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Misleading Yaz ads help to inspire FDA ‘corrective advertising’ study

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Citing the corrective advertising that Bayer aired in 2009 in regard to the marketing of the oral contraceptive Yaz, the U.S. Food and Drug Administration announced in the Federal Register that it would study the “influence” of those direct-to-consumer ads, or DTC ads, designed to correct the misleading claims disseminated in previous spots.

The FDA will collect public comments through Jan. 25 on the project, which will involve the random recruitment of 6,650 subjects for “main study” interviews that will be conducted both before and after their Internet exposure to one of the following:

  • “only the original ad”
  • “only the corrective ad”
  • “both the original and corrective ad”
  • “a reminder ad for the product, to control for brand name exposure”

Input will be collected also from those who have seen neither ad.

Participants “will answer questions about their recall and understanding of the benefit and risk information, their perceptions of the benefits and risks of the drug, and their intent to ask a doctor about the medication,” consistent with the FDA’s lawful authorization “to conduct research relating to drugs and other FDA regulated products.”

Bayer has become somewhat of a federal poster child for the FDA’s request for the placement of “corrective advertising,” which is designed to douse the embers of misleading messages.

“In 2009, for example,” as the Federal Register reads, “Bayer HealthCare Pharmaceuticals produced and aired corrective DTC advertising for Yaz, a birth control pill, following a warning from FDA regarding misleading claims. Despite these developments, researchers and policymakers currently lack empirical literature regarding the various influences of corrective DTC ads on prescription drug consumers. The current project will examine the influence of corrective messages in the realm of consumer directed prescription drug advertising.”

Bayer’s Yaz ads, according to the FDA’s 2008 warning letter, were “misleading because they broaden the drug's indication (to include PMS), overstate the efficacy of Yaz, and minimize serious risks associated with the use of the drug. Thus, the TV Ads misbrand the drug in violation of” federal statutes and regulations.

Who knows how often the understated risks of Yaz in advertising slipped under a consumer’s radar and stimulated interest in the drug? One thing is practically gospel. There is a relationship between Yaz and the increased risk of serious conditions. The Yaz attorneys at Reich & Binstock represent clients who can attest to the severity of those risks. Yaz lawsuits have been filed to protect the rights of the injured to compensation.

Based on scientific information available at the time, the FDA in April 2012 updated the warnings and precautions for Yaz/Yasmin/ocella to include the increased risks of “thromboembolic disorders and other vascular problems,” which for too many plaintiffs in Yaz lawsuits was a tardy caveat to an unreasonable health hazard.

Yaz is a combination oral contraceptive that contains drospirenone, or DRSP, and ethinyl estradiol. In addition to pregnancy prevention, the drug is approved also to treat premenstrual dysphoric disorder, which is not the same as premenstrual syndrome, and moderate acne for patients who are at least 14 years old.

The warnings and precautions updated in April 2012 included the following language: “Based on presently available information on DRSP-containing COCs with 0.03 mg ethinyl estradiol (that is, Yasmin), DRSP-containing COCs may be associated with a higher risk of venous thromboembolism (VTE) than COCs containing the progestin levonorgestrel or some other progestins.”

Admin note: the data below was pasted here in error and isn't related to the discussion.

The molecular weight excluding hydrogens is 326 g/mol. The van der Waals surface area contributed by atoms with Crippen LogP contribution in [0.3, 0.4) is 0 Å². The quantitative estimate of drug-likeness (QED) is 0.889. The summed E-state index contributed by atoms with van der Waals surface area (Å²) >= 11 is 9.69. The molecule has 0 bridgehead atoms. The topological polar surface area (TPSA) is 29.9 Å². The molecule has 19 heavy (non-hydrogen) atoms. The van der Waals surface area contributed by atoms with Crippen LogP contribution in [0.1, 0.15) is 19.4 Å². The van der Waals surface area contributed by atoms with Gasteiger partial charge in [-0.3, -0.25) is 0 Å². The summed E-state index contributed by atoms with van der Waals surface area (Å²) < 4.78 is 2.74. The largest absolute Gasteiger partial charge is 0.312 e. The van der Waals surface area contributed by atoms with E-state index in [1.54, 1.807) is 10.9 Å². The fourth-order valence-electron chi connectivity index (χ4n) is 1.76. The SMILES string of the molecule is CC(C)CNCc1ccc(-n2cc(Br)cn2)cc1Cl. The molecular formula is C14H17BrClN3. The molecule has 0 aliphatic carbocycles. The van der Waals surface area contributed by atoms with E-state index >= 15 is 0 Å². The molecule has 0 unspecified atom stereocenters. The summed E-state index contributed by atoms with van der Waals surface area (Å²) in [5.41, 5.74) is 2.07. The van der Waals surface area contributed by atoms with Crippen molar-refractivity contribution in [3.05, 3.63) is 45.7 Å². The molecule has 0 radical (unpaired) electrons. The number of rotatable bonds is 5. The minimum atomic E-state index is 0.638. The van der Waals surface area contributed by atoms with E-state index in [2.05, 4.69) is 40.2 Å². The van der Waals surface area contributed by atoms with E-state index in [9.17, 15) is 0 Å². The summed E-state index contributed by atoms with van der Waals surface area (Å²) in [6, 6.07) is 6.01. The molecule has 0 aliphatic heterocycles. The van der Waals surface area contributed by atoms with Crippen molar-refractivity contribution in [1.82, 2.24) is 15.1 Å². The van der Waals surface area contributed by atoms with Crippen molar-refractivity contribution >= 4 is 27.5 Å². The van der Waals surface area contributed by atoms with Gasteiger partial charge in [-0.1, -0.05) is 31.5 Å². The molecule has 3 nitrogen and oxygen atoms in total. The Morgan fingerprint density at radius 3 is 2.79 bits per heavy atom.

Venous thromboembolism events include a deep vein thrombosis and a pulmonary embolism. As the FDA writes, “A deep vein thrombosis is a rare but serious condition where a blood clot forms inside a vein. These blood clots usually form in the lower leg or thigh, but can break loose and travel to other areas of the body such as the lungs. If the clot travels to the lung, it is called a pulmonary embolism, a potentially fatal condition where an artery in the lung becomes blocked.”

How serious is a pulmonary embolism? “Patients with a PE have a 30 percent to 60 percent chance of dying from it,” according to Johns Hopkins Hospital.

These are the serious risks that Yaz ads once “minimize[d],” the FDA warned.

Think about it. If any manufacturer should be held accountable for injury associated with its product, shouldn’t this one?

It is not as if Bayer brass is unaware. The German corporation has spent millions on Yaz-related settlements, according to its earnings statement for the third quarter of 2012. Referring to certain costs, Bayer Board Chairman Dr. Marijn Dekkers reported Oct. 30, “The largest item here was EUR 205 million in further accounting measures we took in connection with the oral contraceptives Yasmin and YAZ — without admission of liability — for all currently known cases involving venous clot injuries that Bayer considers to be worthy of settlement.”

The experienced Yaz litigation team at Reich & Binstock represents women who were harmed following their exposure to the unstated and unreasonable risks of Yaz. The team is comprised of pharmaceutical injury attorneys who try cases in any state so that Yaz victims nationwide may recover their damages, to include medical expenses.

Anyone who took Yaz and who since has been diagnosed with VTE may contact Reich & Binstock for a free consultation toll-free at 1-866-LAW-2400. One also may submit an electronic contact form through the national law firm’s Web site, which is www.reichandbinstock.com.